There is now a recognition that short term solutions for disposal of waste may be counter-productive, more expensive and hazardous for future generations. The shipowner members who own Gard fully support our commitment to the UN Global Compact and the UN Sustainability Goals. All casualty operations must now assess decision making against these sustainability targets which includes an environment/social/governance framework.
In compliance with EU waste recycling regulations, Gard obtained quotes from facilities in Europe for a complete vessel recycling. The vessel was not in a condition, however, to endure long-distance towing which presented an increased risk of environmental impact. Kishorn Port & Dry Dockwas at the time not on the list of EU-approved ship recycling facilities but in cooperation with the SOSREP and Scottish Authorities, it was decided Kishorn was the best option in this case. It is located close to the incident and has at least the same capability as the EU approved facilities. Kishorn is fully licenced in Scotland for all types of waste management, and regulatory approval was obtained upon terms the recycling agreement should contain a commitment to follow EU regulations and “first class western European recycling practice”.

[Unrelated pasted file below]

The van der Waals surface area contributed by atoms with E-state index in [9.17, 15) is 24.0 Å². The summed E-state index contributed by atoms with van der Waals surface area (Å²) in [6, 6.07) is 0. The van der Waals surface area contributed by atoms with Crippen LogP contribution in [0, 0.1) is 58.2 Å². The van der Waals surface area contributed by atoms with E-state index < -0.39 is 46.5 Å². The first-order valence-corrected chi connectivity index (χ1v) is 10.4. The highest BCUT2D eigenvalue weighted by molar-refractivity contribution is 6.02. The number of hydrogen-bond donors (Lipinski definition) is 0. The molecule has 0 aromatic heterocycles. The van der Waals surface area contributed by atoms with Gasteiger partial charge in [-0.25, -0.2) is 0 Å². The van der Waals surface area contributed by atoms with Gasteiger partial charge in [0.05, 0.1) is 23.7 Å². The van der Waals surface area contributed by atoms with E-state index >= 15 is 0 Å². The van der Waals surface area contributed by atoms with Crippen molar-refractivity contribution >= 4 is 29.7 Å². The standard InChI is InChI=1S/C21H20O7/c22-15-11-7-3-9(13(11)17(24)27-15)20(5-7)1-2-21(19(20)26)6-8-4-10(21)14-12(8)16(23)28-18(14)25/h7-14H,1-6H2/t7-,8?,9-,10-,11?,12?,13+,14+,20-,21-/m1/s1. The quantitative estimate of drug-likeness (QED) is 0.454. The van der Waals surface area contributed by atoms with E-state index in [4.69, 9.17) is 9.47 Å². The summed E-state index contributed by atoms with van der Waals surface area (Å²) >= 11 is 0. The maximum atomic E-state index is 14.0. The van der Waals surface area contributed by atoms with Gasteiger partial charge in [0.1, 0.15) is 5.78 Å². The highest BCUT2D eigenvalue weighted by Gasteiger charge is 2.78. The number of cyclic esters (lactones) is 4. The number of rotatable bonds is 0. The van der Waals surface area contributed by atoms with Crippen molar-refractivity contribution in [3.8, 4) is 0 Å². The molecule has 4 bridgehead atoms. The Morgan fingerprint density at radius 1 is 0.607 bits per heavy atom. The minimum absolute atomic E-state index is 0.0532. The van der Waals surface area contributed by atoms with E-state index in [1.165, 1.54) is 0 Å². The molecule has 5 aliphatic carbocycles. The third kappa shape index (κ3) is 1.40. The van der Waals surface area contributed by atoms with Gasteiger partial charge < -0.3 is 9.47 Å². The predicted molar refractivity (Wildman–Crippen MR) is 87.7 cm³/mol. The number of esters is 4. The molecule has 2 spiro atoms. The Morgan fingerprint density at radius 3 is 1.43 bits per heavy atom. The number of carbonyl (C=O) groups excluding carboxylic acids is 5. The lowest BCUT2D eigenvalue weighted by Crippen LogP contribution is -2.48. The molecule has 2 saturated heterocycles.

Photo courtesy of John Lawrie Metals Ltd.
Recycling the KAAMI was the first project in the Kishorn Dry Dock in many years and has been referred to in the local Scottish press as the “awakening of a sleeping giant.” The decommissioning work was done by John Lawrie Metals Ltd., the Aberdeen headquartered metal waste recycling and processing experts. Shipbreaking began on 18 May and was concluded on 30 June. A time lapse video of the project provided by John Lawrie Metals can be seen here.